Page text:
My Eating Disorder: Not a choice, but a lack of control


I’m not entirely sure what the general population thinks about eating disorders. Like most mental illnesses, they’re not usually talked about. And when they are, they’re mainly glamorized, used in the wrong context, or viewed in a negative light. Some see these illnesses as tragically beautiful. Others single out naturally skinny women and label them anorexic. People make crass speculations like: “It’s a choice” or “It’s just for attention.” I truly hope that most people don’t believe these toxic assumptions. But I suppose for some, it is still a question of how and why people find themselves with eating disorders.

Quite obviously, I can’t speak for everyone. But I can explain why I think I became anorexic.

Was it my choice?

In short, no.

I did not choose to grow up in a society where women are told they’re only beautiful if they index.jpgare thin. My family also propagated these ideas. With a sister ten years my senior, I was exposed to dieting from a young age as I watched her try every restrictive meal plan in the book. My mother would always mention that after her divorce, she dropped below a hundred pounds. My aunt would then respond by saying how pretty she looked then, until she met my father and gained all the weight back. My father would describe gorgeous women as being “a hundred pounds soaking wet.” And so, I began to see being skinny as a sign of strength and beauty.

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Finding My Voice


Growing up, it was always made clear to me who my superiors were. I was aware of them, whether they acknowledged me or not. In work situations, I would put my head down and follow instructions in order to gain their approval. I would not complain or whine, I would just do. If they acknowledged me, I spoke little; addressing them with utmost respect and never boring them with more than they needed to hear. I would be invisible.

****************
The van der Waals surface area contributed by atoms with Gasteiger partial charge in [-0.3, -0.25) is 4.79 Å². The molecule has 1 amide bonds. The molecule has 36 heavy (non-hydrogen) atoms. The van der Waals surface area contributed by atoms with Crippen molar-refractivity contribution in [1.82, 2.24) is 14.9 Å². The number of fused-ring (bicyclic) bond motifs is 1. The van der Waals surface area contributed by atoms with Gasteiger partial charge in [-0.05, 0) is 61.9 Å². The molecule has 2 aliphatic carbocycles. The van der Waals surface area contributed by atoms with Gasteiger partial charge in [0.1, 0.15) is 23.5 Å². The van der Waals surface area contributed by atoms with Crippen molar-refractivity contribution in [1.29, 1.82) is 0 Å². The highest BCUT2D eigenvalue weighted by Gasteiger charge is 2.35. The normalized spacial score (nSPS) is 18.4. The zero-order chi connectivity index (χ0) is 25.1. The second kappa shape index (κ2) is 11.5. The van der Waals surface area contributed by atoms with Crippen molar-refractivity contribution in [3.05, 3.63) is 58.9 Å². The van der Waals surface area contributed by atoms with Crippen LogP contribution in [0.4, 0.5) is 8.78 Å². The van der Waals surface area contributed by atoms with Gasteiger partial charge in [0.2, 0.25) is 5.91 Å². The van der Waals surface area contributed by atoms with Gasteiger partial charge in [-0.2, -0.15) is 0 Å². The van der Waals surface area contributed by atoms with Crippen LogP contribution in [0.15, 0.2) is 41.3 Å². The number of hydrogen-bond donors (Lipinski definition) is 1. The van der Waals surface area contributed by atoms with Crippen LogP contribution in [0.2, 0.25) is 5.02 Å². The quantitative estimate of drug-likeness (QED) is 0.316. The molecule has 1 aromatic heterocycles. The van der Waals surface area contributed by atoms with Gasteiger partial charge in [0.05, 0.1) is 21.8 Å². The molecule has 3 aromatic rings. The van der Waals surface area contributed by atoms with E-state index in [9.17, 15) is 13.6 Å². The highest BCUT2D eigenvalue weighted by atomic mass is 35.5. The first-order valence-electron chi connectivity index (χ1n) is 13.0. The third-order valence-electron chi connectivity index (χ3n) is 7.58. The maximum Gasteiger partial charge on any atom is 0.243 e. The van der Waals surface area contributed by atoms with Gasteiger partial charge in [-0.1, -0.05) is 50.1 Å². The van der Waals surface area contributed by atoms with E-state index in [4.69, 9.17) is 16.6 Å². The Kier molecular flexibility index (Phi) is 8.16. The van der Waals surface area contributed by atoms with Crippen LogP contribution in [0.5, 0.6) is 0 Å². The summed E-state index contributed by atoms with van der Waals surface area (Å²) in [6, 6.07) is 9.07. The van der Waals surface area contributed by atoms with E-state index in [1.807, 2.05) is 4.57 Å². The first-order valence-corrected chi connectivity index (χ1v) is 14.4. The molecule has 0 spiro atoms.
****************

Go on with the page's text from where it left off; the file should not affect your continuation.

My childhood upbringing solidified this idea that I was, and am, invisible. As a child, I was bullied ruthlessly by a boy who I thought was my friend. I had no idea why – if I had done something to him, I was completely oblivious to it. But deep in my heart of hearts, I knew that I did nothing wrong. In his mind, I was in his way at all times, and he didn’t like that. In fact, he didn’t like me at all.

I felt like I couldn’t tell anyone that this was happening. Realistically, what could my friends have done to stop this guy from passing around a list of reasons as to why I was a slut? I didn’t even know what the word meant at 11 years old. When I did try to discuss it with my teachers, it seldom proved helpful. “Don’t let him get to you, just keep doing your own thing,” they offered. “There will always be tomorrow.”

But with every tomorrow, I was faced with the same taunting, pushing, shoving and name-calling. All of this torment followed me into high school as my bully grew in popularity, and I faded into obscurity.

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By CHelsea ricchio

Originally posted on tumblr here on July 5, 2014.

It’s weird how, of the many things that have hurt me and I’m sensitive about, there are some that I tend to avoid talking about and others that I can’t stop talking about. I talk a lot about love, even though that’s what has hurt me the most – I think because I still view falling in love and trying so hard as somewhat brave. However, I’ve also been mistreated socially quite a bit – you could say bullied at some points – but I don’t talk about it a lot because there is a part of me that still views it as a sign of weakness on my part, even though I know how silly that is.

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